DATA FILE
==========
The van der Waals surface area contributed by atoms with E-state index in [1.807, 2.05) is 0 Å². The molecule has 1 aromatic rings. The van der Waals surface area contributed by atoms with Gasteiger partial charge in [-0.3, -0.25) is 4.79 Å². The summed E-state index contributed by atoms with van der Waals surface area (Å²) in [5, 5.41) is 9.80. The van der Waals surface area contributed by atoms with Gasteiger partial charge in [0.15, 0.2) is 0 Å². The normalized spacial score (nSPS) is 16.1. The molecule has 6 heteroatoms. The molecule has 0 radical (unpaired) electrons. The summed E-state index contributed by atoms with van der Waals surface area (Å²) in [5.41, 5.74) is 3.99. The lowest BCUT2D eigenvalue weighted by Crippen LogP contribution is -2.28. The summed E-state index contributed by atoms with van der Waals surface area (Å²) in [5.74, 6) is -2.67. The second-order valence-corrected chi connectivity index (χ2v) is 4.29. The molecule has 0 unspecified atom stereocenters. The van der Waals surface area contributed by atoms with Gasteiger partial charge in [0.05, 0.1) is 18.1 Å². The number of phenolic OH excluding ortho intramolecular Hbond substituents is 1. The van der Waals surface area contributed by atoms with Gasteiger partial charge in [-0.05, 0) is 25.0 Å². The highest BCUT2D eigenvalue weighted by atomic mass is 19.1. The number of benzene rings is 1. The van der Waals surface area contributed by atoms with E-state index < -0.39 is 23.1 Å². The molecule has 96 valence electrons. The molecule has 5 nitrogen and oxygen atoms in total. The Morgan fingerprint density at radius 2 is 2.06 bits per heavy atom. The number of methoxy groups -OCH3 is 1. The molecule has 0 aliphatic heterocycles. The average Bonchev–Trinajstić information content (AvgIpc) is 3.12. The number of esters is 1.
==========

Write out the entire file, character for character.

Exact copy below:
The van der Waals surface area contributed by atoms with E-state index in [1.807, 2.05) is 0 Å². The molecule has 1 aromatic rings. The van der Waals surface area contributed by atoms with Gasteiger partial charge in [-0.3, -0.25) is 4.79 Å². The summed E-state index contributed by atoms with van der Waals surface area (Å²) in [5, 5.41) is 9.80. The van der Waals surface area contributed by atoms with Gasteiger partial charge in [0.15, 0.2) is 0 Å². The normalized spacial score (nSPS) is 16.1. The molecule has 6 heteroatoms. The molecule has 0 radical (unpaired) electrons. The summed E-state index contributed by atoms with van der Waals surface area (Å²) in [5.41, 5.74) is 3.99. The lowest BCUT2D eigenvalue weighted by Crippen LogP contribution is -2.28. The summed E-state index contributed by atoms with van der Waals surface area (Å²) in [5.74, 6) is -2.67. The second-order valence-corrected chi connectivity index (χ2v) is 4.29. The molecule has 0 unspecified atom stereocenters. The van der Waals surface area contributed by atoms with Gasteiger partial charge in [0.05, 0.1) is 18.1 Å². The number of phenolic OH excluding ortho intramolecular Hbond substituents is 1. The van der Waals surface area contributed by atoms with Gasteiger partial charge in [-0.05, 0) is 25.0 Å². The highest BCUT2D eigenvalue weighted by atomic mass is 19.1. The number of benzene rings is 1. The van der Waals surface area contributed by atoms with E-state index < -0.39 is 23.1 Å². The molecule has 96 valence electrons. The molecule has 5 nitrogen and oxygen atoms in total. The Morgan fingerprint density at radius 2 is 2.06 bits per heavy atom. The number of methoxy groups -OCH3 is 1. The molecule has 0 aliphatic heterocycles. The average Bonchev–Trinajstić information content (AvgIpc) is 3.12. The number of esters is 1.